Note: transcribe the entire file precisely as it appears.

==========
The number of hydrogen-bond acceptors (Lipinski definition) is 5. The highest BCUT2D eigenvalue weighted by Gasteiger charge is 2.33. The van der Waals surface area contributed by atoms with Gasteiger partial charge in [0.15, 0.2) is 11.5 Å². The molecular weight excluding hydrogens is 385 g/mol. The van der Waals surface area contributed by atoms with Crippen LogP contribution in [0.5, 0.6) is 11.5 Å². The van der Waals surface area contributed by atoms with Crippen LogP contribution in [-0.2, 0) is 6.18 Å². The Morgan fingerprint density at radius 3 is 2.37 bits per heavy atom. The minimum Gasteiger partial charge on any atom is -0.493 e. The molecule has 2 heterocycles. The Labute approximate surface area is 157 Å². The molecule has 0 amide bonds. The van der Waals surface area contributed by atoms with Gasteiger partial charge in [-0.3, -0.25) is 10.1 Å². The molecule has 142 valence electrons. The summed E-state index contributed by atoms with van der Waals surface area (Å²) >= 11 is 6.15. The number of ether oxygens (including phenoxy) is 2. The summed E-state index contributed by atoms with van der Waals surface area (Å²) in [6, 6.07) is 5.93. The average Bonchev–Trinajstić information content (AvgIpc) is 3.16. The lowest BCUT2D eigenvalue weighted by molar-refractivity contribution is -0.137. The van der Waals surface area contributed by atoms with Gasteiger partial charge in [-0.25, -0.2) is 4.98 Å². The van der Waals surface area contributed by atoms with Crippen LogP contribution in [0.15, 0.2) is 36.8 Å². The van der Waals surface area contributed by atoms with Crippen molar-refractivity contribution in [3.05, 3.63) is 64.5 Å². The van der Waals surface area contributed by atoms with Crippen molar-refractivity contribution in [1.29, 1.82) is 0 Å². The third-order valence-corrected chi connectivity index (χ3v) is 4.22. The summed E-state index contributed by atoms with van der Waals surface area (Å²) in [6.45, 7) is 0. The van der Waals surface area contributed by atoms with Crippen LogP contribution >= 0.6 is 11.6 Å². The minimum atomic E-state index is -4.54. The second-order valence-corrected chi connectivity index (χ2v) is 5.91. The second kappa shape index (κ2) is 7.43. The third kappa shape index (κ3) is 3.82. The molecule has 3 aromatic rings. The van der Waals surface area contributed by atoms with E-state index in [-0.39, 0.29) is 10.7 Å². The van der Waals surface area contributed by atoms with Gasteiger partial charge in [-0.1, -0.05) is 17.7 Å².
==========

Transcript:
The number of hydrogen-bond acceptors (Lipinski definition) is 5. The highest BCUT2D eigenvalue weighted by Gasteiger charge is 2.33. The van der Waals surface area contributed by atoms with Gasteiger partial charge in [0.15, 0.2) is 11.5 Å². The molecular weight excluding hydrogens is 385 g/mol. The van der Waals surface area contributed by atoms with Crippen LogP contribution in [0.5, 0.6) is 11.5 Å². The van der Waals surface area contributed by atoms with Crippen LogP contribution in [-0.2, 0) is 6.18 Å². The Morgan fingerprint density at radius 3 is 2.37 bits per heavy atom. The minimum Gasteiger partial charge on any atom is -0.493 e. The molecule has 2 heterocycles. The Labute approximate surface area is 157 Å². The molecule has 0 amide bonds. The van der Waals surface area contributed by atoms with Gasteiger partial charge in [-0.3, -0.25) is 10.1 Å². The molecule has 142 valence electrons. The summed E-state index contributed by atoms with van der Waals surface area (Å²) >= 11 is 6.15. The number of ether oxygens (including phenoxy) is 2. The summed E-state index contributed by atoms with van der Waals surface area (Å²) in [6, 6.07) is 5.93. The average Bonchev–Trinajstić information content (AvgIpc) is 3.16. The lowest BCUT2D eigenvalue weighted by molar-refractivity contribution is -0.137. The van der Waals surface area contributed by atoms with Gasteiger partial charge in [-0.25, -0.2) is 4.98 Å². The van der Waals surface area contributed by atoms with Crippen LogP contribution in [0.15, 0.2) is 36.8 Å². The van der Waals surface area contributed by atoms with Crippen molar-refractivity contribution in [3.05, 3.63) is 64.5 Å². The van der Waals surface area contributed by atoms with Crippen molar-refractivity contribution in [1.29, 1.82) is 0 Å². The third-order valence-corrected chi connectivity index (χ3v) is 4.22. The summed E-state index contributed by atoms with van der Waals surface area (Å²) in [6.45, 7) is 0. The van der Waals surface area contributed by atoms with Crippen LogP contribution >= 0.6 is 11.6 Å². The minimum atomic E-state index is -4.54. The second-order valence-corrected chi connectivity index (χ2v) is 5.91. The second kappa shape index (κ2) is 7.43. The third kappa shape index (κ3) is 3.82. The molecule has 3 aromatic rings. The van der Waals surface area contributed by atoms with E-state index in [-0.39, 0.29) is 10.7 Å². The van der Waals surface area contributed by atoms with Gasteiger partial charge in [-0.1, -0.05) is 17.7 Å².